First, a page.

Nandi Madida attends the Natural Hair Academy Conference. (Courtesy of
Nandi Madida attends the Natural Hair Academy Conference. (Courtesy of

The natural hair movement continues as a cultural phenomenon as the Natural Hair Academy in Paris hosted the world’s largest natural hair convention.

Aimed teaching black women how to own their own hair-care products, promoting self confidence and showcasing cultural art through black manes, more than a few thousand people including singer, actress and BET Africa host Nandi Madida showed up to participate in the empowering event.

“Natural hair means everything. It means loving your skin — who you are, your self-esteem — and it is paramount,” Madida said. “It is not a trend, it is who we are.”

While access to capital still remains a large issue concerning black-owned beauty products and businesses, the recent hair event also offered solutions to black entrepreneurs including tackling investments, a major struggle for the black market.

Ugandan Children’s Choir Stops in Chicago

Uganda’s Watoto Children’s Choir, a group of 18 talented orphans that perform in different parts all over the world in order to better their lives, recently stopped in Chicago for a special performance.

Aubrey Hudson, the choir’s communications director, ​said the organization has cared for nearly 2,900 orphans over more than 20 years, emphasizing that each child in the choir has lost at least one parent.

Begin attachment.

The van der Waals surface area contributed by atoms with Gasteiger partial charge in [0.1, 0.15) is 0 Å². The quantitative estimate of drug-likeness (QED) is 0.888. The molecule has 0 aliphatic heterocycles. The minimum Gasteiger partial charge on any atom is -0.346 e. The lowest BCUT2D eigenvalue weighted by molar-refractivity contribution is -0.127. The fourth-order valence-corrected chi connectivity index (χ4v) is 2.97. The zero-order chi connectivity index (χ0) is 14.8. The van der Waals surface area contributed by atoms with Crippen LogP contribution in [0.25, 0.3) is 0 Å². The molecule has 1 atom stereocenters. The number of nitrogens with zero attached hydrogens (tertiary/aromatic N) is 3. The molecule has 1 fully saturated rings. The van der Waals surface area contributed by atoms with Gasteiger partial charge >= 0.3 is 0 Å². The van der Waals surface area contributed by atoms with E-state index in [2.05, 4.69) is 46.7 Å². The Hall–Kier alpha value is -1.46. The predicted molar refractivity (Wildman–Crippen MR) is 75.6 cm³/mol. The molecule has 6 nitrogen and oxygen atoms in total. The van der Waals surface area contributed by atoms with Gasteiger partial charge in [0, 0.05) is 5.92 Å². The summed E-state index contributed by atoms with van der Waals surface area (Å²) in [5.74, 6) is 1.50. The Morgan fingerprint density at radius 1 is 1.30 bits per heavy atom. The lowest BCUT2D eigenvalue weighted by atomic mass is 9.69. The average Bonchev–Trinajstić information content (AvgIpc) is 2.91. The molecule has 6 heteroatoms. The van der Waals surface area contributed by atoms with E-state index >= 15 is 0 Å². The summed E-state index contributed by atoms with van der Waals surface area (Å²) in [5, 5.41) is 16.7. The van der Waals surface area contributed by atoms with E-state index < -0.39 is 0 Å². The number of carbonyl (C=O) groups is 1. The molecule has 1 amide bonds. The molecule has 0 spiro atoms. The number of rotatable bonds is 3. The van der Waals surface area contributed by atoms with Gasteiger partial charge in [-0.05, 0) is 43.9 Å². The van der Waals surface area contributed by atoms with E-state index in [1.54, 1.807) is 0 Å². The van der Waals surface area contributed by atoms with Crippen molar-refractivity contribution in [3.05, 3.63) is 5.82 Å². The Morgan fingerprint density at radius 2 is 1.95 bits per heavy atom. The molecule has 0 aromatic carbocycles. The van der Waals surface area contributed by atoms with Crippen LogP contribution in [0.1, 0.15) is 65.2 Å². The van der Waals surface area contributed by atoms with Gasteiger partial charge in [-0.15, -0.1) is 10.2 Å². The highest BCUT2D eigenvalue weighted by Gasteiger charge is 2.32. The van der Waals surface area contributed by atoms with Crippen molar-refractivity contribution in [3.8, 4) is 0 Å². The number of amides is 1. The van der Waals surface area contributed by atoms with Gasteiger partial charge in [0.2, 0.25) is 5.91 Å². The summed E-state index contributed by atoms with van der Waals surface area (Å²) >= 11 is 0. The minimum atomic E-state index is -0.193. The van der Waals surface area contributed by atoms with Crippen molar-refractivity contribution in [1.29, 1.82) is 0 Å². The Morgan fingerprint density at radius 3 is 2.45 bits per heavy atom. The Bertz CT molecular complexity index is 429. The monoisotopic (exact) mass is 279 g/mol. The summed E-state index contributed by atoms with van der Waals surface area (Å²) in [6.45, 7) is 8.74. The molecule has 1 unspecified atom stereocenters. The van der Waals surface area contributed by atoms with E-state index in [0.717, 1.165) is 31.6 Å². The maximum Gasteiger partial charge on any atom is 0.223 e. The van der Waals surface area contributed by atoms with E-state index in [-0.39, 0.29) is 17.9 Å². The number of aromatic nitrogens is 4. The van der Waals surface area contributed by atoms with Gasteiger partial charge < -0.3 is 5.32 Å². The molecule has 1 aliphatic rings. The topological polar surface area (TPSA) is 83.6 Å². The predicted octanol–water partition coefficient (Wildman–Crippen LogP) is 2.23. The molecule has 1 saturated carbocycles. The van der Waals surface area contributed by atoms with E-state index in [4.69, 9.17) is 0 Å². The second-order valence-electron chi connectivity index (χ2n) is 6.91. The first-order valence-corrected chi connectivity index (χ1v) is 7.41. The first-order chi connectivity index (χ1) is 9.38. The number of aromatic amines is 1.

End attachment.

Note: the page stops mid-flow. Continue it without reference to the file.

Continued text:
“These children go from living on the streets or being abandoned as babies to being given holistic full-time care and physical necessities,” Hudson said. “They also receive education and are given job opportunities when they graduate. So we’re really setting these kids up for the future in hopes that they will give back to the community in Uganda.

“What’s really cool now is that we’re seeing children who came into the program as babies graduate and get jobs,” Hudson said. “Our first Watoto child graduated last year and is now an accountant in downtown Kampala, which is the capital of Uganda.”

Senegal Pushes to Fight Child Abuse

Mariama Sarr, Senegal’s Minister of Women, Family and Childhood, recently announced the country’s initiatives to accelerate the protection of children.

Sarr said during the 27th African Child Day and the 29th National Child Week that various measures were being taken to help combat “the abuses, violence, exclusion and the worst forms of child labor in the country.”

Sarr said the national director of the NGO Plan International and the head of the United Nations Children’s Education Fund have all made a commitment to support the government’s actions in protecting the children of the country.

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Lauren M. Poteat

Lauren Poteat is a versatile writer with a strong background in communications and media experience with an additional background in education and development.

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